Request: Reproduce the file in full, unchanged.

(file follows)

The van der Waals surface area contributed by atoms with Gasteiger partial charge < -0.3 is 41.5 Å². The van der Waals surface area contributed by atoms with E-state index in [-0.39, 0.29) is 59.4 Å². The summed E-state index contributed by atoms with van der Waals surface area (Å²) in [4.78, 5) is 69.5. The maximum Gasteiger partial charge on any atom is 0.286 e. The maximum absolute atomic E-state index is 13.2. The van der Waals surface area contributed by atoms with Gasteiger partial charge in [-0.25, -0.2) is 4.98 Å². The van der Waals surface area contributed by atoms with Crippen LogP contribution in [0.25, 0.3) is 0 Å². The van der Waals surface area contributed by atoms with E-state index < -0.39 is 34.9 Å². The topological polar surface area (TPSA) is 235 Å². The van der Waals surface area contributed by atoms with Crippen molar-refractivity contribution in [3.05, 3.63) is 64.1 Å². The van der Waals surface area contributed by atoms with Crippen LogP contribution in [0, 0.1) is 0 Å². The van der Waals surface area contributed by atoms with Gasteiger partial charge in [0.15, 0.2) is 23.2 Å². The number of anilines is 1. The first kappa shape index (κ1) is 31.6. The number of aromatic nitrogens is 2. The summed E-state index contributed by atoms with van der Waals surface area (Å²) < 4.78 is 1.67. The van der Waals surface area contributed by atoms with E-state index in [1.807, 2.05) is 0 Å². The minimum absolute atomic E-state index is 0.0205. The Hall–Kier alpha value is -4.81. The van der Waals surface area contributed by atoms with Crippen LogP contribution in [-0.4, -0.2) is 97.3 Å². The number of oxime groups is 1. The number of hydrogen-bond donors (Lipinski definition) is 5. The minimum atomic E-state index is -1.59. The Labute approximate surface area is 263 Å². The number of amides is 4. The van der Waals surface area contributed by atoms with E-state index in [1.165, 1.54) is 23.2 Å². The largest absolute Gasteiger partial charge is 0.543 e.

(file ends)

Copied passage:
The van der Waals surface area contributed by atoms with Gasteiger partial charge < -0.3 is 41.5 Å². The van der Waals surface area contributed by atoms with E-state index in [-0.39, 0.29) is 59.4 Å². The summed E-state index contributed by atoms with van der Waals surface area (Å²) in [4.78, 5) is 69.5. The maximum Gasteiger partial charge on any atom is 0.286 e. The maximum absolute atomic E-state index is 13.2. The van der Waals surface area contributed by atoms with Gasteiger partial charge in [-0.25, -0.2) is 4.98 Å². The van der Waals surface area contributed by atoms with Crippen LogP contribution in [0.25, 0.3) is 0 Å². The van der Waals surface area contributed by atoms with E-state index < -0.39 is 34.9 Å². The topological polar surface area (TPSA) is 235 Å². The van der Waals surface area contributed by atoms with Crippen molar-refractivity contribution in [3.05, 3.63) is 64.1 Å². The van der Waals surface area contributed by atoms with Crippen LogP contribution in [0, 0.1) is 0 Å². The van der Waals surface area contributed by atoms with Gasteiger partial charge in [0.15, 0.2) is 23.2 Å². The number of anilines is 1. The first kappa shape index (κ1) is 31.6. The number of aromatic nitrogens is 2. The summed E-state index contributed by atoms with van der Waals surface area (Å²) < 4.78 is 1.67. The van der Waals surface area contributed by atoms with E-state index in [1.807, 2.05) is 0 Å². The minimum absolute atomic E-state index is 0.0205. The Hall–Kier alpha value is -4.81. The van der Waals surface area contributed by atoms with Crippen LogP contribution in [-0.4, -0.2) is 97.3 Å². The number of oxime groups is 1. The number of hydrogen-bond donors (Lipinski definition) is 5. The minimum atomic E-state index is -1.59. The Labute approximate surface area is 263 Å². The number of amides is 4. The van der Waals surface area contributed by atoms with E-state index in [1.165, 1.54) is 23.2 Å². The largest absolute Gasteiger partial charge is 0.543 e.